As for the AH, ESP also contains an SPI field that is used to identify the SA. The "Sequence Number" field, as in the AH, provides an anti-replay protection. Interesting to note is the "Next Header" filed, which describes the data type contained in the "Payload Data" field (the entire packet if ESP is used in Tunnel Mode or only payload if is used in Transport Mode). The "Authentication Data" field contains the ICV (if auth service is specified by SA associated with SPI), which provides for authentication and data integrity. The authentication algorithm used to calculate the ICV is also specified by the SA.

2) Large Addressing Space:

As mentioned above, in IPv4, reconnaissance attacks and port scanning are relatively simple tasks. The most common network segments in the current Internet Protocol are of class C, with 8 bits allocated for addressing. Currently, performing this type of attacks on these network segments does not require more than a few minutes. Allocating 64 bits for addressing (as expected in an IPv6 subnet) means performing a net scan of 2^64 (18446744073709551616) hosts. It is practically impossible.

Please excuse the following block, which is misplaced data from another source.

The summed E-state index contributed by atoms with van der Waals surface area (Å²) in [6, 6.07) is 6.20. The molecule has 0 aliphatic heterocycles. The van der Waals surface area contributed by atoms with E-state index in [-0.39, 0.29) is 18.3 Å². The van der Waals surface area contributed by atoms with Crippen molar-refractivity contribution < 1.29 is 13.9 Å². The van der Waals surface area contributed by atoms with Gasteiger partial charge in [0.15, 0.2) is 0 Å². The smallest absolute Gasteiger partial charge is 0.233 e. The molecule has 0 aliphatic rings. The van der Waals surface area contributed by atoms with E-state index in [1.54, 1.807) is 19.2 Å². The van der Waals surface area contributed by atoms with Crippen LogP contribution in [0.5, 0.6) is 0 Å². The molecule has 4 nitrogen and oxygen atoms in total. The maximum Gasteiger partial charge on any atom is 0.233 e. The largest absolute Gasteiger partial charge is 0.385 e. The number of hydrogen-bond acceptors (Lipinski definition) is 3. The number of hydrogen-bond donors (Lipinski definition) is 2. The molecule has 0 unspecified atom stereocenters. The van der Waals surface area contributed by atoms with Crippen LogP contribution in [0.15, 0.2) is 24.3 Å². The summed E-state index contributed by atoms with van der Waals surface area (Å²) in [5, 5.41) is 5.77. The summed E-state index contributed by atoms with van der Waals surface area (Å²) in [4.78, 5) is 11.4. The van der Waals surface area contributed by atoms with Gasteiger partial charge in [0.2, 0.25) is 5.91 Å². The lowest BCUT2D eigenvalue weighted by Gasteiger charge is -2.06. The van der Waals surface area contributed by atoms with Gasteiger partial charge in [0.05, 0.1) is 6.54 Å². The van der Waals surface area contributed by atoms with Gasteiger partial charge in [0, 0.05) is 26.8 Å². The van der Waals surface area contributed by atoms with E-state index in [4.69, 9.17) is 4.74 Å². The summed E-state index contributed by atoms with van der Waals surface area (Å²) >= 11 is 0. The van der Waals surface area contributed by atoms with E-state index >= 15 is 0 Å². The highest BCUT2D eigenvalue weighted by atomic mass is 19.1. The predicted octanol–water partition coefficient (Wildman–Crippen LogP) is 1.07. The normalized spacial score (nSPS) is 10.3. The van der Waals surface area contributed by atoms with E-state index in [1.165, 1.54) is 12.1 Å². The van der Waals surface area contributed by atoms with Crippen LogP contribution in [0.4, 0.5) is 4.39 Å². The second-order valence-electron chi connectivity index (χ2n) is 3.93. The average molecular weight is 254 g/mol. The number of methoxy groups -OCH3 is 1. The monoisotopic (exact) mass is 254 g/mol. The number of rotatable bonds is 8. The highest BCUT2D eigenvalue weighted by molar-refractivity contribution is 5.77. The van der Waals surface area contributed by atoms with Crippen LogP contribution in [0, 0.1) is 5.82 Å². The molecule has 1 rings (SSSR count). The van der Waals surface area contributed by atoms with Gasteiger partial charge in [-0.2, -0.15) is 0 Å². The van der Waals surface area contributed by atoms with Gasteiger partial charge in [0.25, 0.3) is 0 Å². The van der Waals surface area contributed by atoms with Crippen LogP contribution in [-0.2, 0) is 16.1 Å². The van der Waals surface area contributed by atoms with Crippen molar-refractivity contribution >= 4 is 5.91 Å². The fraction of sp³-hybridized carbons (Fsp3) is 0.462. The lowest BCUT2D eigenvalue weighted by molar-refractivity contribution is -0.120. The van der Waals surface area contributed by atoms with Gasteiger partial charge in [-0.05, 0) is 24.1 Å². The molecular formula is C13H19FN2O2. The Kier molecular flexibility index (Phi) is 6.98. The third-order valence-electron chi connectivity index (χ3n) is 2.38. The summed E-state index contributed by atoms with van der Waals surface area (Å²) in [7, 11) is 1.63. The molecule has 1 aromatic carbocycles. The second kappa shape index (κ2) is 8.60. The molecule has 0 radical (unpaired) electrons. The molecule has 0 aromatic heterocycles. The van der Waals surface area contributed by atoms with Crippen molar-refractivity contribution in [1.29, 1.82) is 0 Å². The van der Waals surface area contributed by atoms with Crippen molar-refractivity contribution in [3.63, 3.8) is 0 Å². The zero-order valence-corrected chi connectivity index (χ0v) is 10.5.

3) Neighbor Discovery:

ND (Neighbor Discovery) is the mechanism used for router and prefix discovery. This is a network layer protocol, like IPv4 equivalents ARP and RARP. ND works very closely with address auto-configuration, which is the mechanism used by IPv6 nodes to acquire configuration information. Both ND and address auto-configuration contribute to make IPv6 more secure than its predecessor.

IPng vs old attacks

In this section we will analyze some of the most popular cyber attacks in a perspective focused on the comparison and on the possible impact of these with the IPng.

1) Reconnaissance Attacks:

Reconnaissance attacks, in IPv6, are different for two major reasons: The first is that "Ports Scan" and/or "Ping Sweep" are much less effective in IPv6, because of, as already said, the vastness of the subnet into play. The second is that new multicast addresses in IPv6 will allow finding key systems in a network easier, like routers and some type of servers. In addition, the IPv6 network has a much closer relationship with ICMPv6 (compared to the IPv4 counterparty ICMP) which does not allow too aggressive filters on this protocol. For the rest, the techniques remain the same.

2) Over the Wall: